Birdman enters into a world where it tries to turn any opinion we have on it back against us, it flat out tells us what we want to think or what we think we think on the subjects tackled during the film. It does also show how different stars on Broadway act, as well as tackling emotion relationships between the characters. People are all talking about how great the film is and I think one of the main reasons is that a lot is left for you as the audience to make up your own mind on what is real and what is fake. This will end up winning a lot of awards but it really didn’t do it for me on that level. (9/10)
Michael Keaton: Riggan star, director of the play on Broadway, he wants to make this work so he can shake of the reputation from his superhero films Birdman. He is struggling with his relationship with his daughter and to make the play work as he once imagined. Michael gives a performance of his career and could easily pick up an Oscar this year. (10/10)
Emma Stone: Sam daughter of Riggan who has a drug problem and working with her father gives her a chance to clean up but only when she gets the attention. Emma gives a good performance and continues to show she is a good choice in the business. (8/10)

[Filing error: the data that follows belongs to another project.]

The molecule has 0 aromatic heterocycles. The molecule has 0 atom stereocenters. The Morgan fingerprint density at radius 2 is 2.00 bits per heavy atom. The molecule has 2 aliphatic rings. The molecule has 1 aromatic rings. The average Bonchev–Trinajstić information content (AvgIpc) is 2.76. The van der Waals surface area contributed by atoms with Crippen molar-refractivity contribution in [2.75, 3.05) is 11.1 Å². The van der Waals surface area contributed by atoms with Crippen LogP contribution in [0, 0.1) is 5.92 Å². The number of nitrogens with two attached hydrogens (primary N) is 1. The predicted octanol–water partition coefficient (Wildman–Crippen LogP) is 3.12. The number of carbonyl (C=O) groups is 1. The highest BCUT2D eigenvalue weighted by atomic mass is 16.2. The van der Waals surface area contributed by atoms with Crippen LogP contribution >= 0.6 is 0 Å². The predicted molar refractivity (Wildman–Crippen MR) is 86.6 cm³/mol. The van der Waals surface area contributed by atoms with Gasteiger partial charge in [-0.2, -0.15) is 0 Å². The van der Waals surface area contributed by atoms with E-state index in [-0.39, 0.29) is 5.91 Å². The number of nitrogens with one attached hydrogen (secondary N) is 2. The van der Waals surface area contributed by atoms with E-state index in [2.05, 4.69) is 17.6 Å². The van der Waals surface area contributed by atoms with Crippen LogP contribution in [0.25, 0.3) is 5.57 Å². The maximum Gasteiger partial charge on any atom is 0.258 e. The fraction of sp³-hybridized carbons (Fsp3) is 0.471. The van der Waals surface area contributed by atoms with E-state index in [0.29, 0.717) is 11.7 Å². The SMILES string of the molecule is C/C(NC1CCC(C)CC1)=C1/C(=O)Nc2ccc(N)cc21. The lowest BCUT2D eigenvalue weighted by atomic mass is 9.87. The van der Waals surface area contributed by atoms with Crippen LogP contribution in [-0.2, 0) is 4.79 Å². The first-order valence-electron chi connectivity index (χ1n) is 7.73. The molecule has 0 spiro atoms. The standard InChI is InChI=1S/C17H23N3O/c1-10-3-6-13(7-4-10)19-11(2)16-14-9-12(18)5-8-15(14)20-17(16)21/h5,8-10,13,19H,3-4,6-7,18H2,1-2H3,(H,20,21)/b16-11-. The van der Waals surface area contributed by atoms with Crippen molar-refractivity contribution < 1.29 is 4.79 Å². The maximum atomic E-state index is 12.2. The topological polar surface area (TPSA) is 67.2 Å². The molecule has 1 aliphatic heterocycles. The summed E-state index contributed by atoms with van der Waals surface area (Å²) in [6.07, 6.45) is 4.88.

Zach Galifianakis: Jake attorney who keeps everything together for Riggan helping him make the correct decisions for himself and the play. Zach does a good job in the supporting role and proves he isn’t just the bumbling fool we have seen in the Hangover films. (8/10)
Edward Norton: Mike the flamboyant actor who joins the play, but his methods cause problems on the stage for everything. Edward gives a great performance showing how hard an actor could be to work with. (9/10)
Naomi Watts: Lesley the leading lady of the play who brings Mike into the play and dreams of making it big in the business. Naomi gives a good supporting performance. (7/10)
Andrea Riseborough: Laura star of the play and new romantic interest of Riggan who might be ready to change his life before he is ready. Andrea gives a good supporting performance. (7/10)
Support Cast: Birdman still has a large supporting cast of people working on the play long with the fans and one critic who Riggan wants approval from. They all help the story unfold.
Director Review: Alejandro Gonzalez Inarritu – Alejandro does a great job directing this making it bounce between genres and look at reality of life very well throughout. (9/10)